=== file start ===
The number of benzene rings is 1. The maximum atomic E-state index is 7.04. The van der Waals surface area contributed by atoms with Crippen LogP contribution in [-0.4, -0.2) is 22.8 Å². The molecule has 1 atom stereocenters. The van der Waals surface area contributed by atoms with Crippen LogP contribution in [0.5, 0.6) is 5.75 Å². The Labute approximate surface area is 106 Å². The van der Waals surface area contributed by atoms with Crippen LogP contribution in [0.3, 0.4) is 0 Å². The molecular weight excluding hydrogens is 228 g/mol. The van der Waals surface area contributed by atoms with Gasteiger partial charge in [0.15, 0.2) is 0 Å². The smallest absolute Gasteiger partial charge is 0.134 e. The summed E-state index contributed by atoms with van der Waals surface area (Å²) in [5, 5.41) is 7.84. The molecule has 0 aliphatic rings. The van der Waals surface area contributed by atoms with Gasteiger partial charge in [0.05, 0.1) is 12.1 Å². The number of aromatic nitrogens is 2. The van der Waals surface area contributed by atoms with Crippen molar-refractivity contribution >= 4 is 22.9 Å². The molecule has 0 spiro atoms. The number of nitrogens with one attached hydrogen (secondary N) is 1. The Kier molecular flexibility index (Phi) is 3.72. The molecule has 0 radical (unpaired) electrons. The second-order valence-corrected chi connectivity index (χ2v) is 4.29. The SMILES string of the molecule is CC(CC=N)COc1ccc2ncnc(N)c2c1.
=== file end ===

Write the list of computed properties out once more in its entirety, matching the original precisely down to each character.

The number of benzene rings is 1. The maximum atomic E-state index is 7.04. The van der Waals surface area contributed by atoms with Crippen LogP contribution in [-0.4, -0.2) is 22.8 Å². The molecule has 1 atom stereocenters. The van der Waals surface area contributed by atoms with Crippen LogP contribution in [0.5, 0.6) is 5.75 Å². The Labute approximate surface area is 106 Å². The van der Waals surface area contributed by atoms with Crippen LogP contribution in [0.3, 0.4) is 0 Å². The molecular weight excluding hydrogens is 228 g/mol. The van der Waals surface area contributed by atoms with Gasteiger partial charge in [0.15, 0.2) is 0 Å². The smallest absolute Gasteiger partial charge is 0.134 e. The summed E-state index contributed by atoms with van der Waals surface area (Å²) in [5, 5.41) is 7.84. The molecule has 0 aliphatic rings. The van der Waals surface area contributed by atoms with Gasteiger partial charge in [0.05, 0.1) is 12.1 Å². The number of aromatic nitrogens is 2. The van der Waals surface area contributed by atoms with Crippen molar-refractivity contribution >= 4 is 22.9 Å². The molecule has 0 spiro atoms. The number of nitrogens with one attached hydrogen (secondary N) is 1. The Kier molecular flexibility index (Phi) is 3.72. The molecule has 0 radical (unpaired) electrons. The second-order valence-corrected chi connectivity index (χ2v) is 4.29. The SMILES string of the molecule is CC(CC=N)COc1ccc2ncnc(N)c2c1.